BELGIUM-BRITAIN-EU-BREXITLast Monday I came across a Twitter exchange between two prominent Brexit supporters. Not politicians, but well-known members of the commentariat.

One of them accepted what the UK government had signed up to as regards the avoidance of a border in Ireland in Article 59 of last December’s “Article 50, Phase 1” agreement. However, she believed that the UK government had been trapped into doing so and should now actively be looking for a way out. Welch on the deal, in deed if not in word.

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Brexit, Irish border, Michel Barnier, Negotiating, Theresa May

#Brexit: The UK Government’s BATNA Dilemma

Koji Tsuruoaka, Japan's ambassador to Britain, speaks outside 10 Downing Street after a meeting between Britain's Prime Minister Theresa May and senior members of Japanese companies, in LondonIt seems to us that a great deal of press and other comments about the supposed disunity within the UK cabinet about Brexit frames it slightly wrong. The cabinet is not split over what it wants from the Brexit discussions. It knows exactly what it wants.

The problem arises over what to do when it doesn’t get what it wants. and it already knows that you can’t always get what you want. The real problem is that the cabinet, in the language of professional negotiators, cannot agree on its BATNA, its Best Alternative to a Negotiated Agreement.

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Article 50, Brussels, Michel Barnier, Negotiating, Theresa May

You Can’t Always Get What You Want #Brexit

Written on Sunday December 17, 2017

Hammond BoJoOn Friday (Dec 15), the EU Council agreed that “sufficient progress” had been made to date to allow the exit talks between the EU and the UK to be expanded to include discussions on the “framework” of the future relationship between the UK and the EU.

This BEERG Brexit Briefing argues that, just as the EU dictated terms in phase 1, it will continue to dictate terms as the process continues because both the dynamics of the process and the hard economic realities favour the EU.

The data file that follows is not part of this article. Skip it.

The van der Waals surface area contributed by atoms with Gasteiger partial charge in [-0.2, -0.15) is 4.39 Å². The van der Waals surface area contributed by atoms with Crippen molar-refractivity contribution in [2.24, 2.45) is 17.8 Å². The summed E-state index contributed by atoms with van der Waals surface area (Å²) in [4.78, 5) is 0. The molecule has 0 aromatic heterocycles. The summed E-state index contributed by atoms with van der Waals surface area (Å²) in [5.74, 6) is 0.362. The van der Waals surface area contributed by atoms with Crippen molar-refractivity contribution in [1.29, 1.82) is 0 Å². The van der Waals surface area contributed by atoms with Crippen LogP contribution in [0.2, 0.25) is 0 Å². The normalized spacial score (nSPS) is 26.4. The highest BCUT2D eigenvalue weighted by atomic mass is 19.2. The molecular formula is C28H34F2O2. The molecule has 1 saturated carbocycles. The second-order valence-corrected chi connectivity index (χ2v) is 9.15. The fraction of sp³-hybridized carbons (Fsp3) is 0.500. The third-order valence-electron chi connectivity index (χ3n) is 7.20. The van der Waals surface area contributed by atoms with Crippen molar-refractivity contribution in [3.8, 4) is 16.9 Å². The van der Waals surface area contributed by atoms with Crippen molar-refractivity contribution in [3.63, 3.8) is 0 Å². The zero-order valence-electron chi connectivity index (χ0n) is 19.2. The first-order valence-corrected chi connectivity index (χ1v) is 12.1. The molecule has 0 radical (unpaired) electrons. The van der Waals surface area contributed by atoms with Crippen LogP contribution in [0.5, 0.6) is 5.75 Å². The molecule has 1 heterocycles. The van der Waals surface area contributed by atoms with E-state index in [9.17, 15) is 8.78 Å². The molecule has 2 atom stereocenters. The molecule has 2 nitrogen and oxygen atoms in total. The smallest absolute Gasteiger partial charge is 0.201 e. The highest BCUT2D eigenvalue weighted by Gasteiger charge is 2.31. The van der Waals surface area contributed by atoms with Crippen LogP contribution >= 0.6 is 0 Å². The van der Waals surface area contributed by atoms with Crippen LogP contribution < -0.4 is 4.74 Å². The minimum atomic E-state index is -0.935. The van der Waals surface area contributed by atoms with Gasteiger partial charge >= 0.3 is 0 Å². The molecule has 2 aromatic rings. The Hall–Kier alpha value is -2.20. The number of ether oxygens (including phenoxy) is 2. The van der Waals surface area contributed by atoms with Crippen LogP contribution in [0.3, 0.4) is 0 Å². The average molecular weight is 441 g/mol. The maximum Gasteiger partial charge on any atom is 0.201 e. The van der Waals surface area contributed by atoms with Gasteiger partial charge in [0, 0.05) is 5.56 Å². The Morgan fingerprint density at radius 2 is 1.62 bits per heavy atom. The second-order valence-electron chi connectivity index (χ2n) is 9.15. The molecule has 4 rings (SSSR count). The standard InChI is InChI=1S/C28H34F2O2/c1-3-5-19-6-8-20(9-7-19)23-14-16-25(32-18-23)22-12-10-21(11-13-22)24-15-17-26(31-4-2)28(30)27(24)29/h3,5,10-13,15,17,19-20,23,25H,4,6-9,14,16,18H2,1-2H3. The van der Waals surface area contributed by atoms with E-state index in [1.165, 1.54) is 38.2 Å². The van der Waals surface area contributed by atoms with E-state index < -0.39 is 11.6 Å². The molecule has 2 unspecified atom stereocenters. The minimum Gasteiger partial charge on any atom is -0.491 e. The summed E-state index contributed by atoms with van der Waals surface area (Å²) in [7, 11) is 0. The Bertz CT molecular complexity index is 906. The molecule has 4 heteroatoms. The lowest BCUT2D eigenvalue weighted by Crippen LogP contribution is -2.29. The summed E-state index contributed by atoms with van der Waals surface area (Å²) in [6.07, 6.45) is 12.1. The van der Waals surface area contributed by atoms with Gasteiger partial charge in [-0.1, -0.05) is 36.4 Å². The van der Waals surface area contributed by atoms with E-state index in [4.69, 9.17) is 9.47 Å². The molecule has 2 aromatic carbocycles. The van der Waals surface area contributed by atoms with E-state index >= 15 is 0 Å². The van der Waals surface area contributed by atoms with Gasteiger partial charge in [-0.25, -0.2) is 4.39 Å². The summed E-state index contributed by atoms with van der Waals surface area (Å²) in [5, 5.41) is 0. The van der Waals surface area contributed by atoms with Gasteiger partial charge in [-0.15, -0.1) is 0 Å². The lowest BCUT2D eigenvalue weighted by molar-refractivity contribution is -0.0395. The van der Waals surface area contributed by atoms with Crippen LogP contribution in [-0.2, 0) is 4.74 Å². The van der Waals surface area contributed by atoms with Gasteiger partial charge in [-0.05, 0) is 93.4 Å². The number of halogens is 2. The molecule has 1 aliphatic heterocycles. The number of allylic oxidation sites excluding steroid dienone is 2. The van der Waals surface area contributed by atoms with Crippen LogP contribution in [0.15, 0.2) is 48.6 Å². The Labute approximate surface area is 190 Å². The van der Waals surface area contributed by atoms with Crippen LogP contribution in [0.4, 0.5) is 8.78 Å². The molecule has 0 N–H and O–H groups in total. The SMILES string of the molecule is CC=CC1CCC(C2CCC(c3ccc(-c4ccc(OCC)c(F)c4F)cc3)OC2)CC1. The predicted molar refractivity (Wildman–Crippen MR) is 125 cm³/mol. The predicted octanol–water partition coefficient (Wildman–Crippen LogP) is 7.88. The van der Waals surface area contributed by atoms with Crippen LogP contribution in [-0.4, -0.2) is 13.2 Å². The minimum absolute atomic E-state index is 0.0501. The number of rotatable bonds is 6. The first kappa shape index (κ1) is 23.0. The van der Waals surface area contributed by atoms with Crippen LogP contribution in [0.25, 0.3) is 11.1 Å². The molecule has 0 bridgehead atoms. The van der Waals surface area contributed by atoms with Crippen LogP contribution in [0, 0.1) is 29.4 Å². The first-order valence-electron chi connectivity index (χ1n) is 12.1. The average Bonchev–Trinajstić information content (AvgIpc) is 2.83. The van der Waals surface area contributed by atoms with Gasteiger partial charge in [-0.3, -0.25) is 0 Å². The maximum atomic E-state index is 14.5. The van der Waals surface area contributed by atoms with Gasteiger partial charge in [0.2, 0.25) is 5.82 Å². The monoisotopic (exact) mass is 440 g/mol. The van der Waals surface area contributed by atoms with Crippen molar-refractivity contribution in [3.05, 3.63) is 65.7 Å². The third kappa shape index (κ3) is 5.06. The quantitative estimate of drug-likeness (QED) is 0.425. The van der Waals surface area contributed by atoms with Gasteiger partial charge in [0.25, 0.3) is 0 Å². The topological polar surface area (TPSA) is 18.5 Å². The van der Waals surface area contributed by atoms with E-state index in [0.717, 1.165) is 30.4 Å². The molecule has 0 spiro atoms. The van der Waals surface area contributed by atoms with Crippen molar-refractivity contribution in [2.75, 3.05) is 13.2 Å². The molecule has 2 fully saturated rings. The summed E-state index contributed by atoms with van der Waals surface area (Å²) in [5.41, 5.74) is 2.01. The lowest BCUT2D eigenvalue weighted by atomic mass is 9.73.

Why? Because as the Dubliners of my youth would have put it: “Beggars can’t be choosers”. In EU terms, it is the UK, and not the EU, that is the “demandeur” and demandeurs “can’t always get what they want”.

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Brexit, Irish border, Michel Barnier, Northern Ireland

Is the UK’s #Brexit Cheque really in the post…?

This article was written on Nov 12th 2017.

13589652_f520It is becoming increasingly difficult to see Brexit ending well. Indeed, the process could hit the wall within weeks. Why? The complete and utter inability of the UK government to agree what it wants out of Brexit and, as a result, how to conduct the exit process. This should not be surprising given the closeness of the Brexit referendum vote: 52% to 48%, with the 52% only representing 37% of the total electorate.

It would appear that, when it comes to Brexit, the UK electorate roughly breaks down into three, though it is impossible to say exactly what weight to give to each of the three.

1. First, there are those who are totally opposed to Brexit and want to see the decision reversed.

2. At the opposite end of the spectrum are those who want, in the words of arch-Brexiteers, Boris Johnson and Michael Gove, the UK to become “a fully independent self-governing country”, irrespective it would seem, of the costs involved.

3. The third bloc, probably where most pragmatic businesses people are to be found, believe that if Brexit is to go ahead, then the economic disruption should be kept to a minimum, preferable through continued membership of the EU’s single market and the customs union.